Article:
ReutersMany Republican readers have written to ask why I have posted "partisan" charts, like the one after the jump, that use data from the Congressional Budget Office and elsewhere to show that tax cuts over the past decade have played a huge role in creating mammoth federal debt.
In my view, these have been "charts," rather than "partisan charts." And to me their significance is less in allocating responsibility for creating the problem than in clarifying the real options for dealing with it.
Still, anyone who thinks I am mainly blaming the Republicans for the needless debt-ceiling fracas, especially the Tea Party-era House Republicans arrayed behind Rep. Eric Cantor (and Rep. Jim Jordan), is correct. To put the reasons in one place, as things go down to the wire, here they are:
1. The debt-ceiling showdown represents hostage-taking, plain and simple. This is a "crisis" that need never have happened, regardless of which party controlled the White House.
You wouldn't know it from most news coverage, but there is no logical or legislative connection between the House Republicans' stated object of concern, the future budgetary path toward national solvency, and the bonds and notes the Treasury must keep issuing for programs this and previous Congresses have already voted into law. (Ie, additional debt.) It is a quirk of legislative history, not a principle of sound budgeting, that we calculate a "debt ceiling" at all, those debts being a predictable consequence of the programs Congress enacts. That's why increases in the ceiling in the past have been routine measures, or occasions for minor grandstanding. These minor episodes include then-Senator Obama's vote against an increase in 2006. That one passed, as of course did six other increases under George W. Bush (along with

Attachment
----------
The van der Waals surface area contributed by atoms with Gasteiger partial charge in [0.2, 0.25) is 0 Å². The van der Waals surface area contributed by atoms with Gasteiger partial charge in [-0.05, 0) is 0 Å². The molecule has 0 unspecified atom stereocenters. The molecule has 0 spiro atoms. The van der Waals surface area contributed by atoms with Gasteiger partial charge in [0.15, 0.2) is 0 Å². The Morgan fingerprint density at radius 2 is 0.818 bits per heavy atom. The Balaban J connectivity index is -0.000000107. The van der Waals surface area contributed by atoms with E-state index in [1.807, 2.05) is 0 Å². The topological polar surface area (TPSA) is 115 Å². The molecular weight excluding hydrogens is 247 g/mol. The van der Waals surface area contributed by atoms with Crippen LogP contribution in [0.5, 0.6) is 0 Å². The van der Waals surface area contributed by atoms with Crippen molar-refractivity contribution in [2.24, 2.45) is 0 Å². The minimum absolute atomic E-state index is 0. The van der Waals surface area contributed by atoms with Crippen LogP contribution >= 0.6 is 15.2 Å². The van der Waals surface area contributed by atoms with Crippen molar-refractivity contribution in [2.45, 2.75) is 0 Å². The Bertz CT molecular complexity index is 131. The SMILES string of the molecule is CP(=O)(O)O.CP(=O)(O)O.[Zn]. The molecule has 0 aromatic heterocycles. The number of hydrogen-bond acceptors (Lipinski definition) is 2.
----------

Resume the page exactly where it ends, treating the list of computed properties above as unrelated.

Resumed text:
Here's a comparison: Suppose, by similar quirk, there was an arbitrary ceiling on the amount of ammunition the U.S. military could buy each year. Or the amount of fuel for drones, bombers, and Humvees. Like overall national debt, these purchases are foreseeable consequences of previous political decisions -- in this case, about the wars the country decides to fight. But suppose that when the "ammo ceiling" came due for its routine extension, a group of legislators said they would refuse. No more bullets or jet fuel after August 2, and for good measure no more food for the troops, unless demands for radical change in future foreign policy were met in full. That would rightly be seen as blackmail, and as a reckless willingness to damage the nation for partisan ends. A similar reckless exercise in blackmail is underway now, with the difference that the consequences can be longer-lasting and worse.
2. The House GOP position fails the test of basic knowledge. Last night I listened to a Tea Party member from the House explain why there could be no tax increases as part of the deal -- raising taxes is the last thing you need in a recession. In the next sentence, he said that the main virtue of a proposed GOP plan, versus Harry Reid's, is that it made deeper budget cuts right away, though even deeper short-term cuts were essential.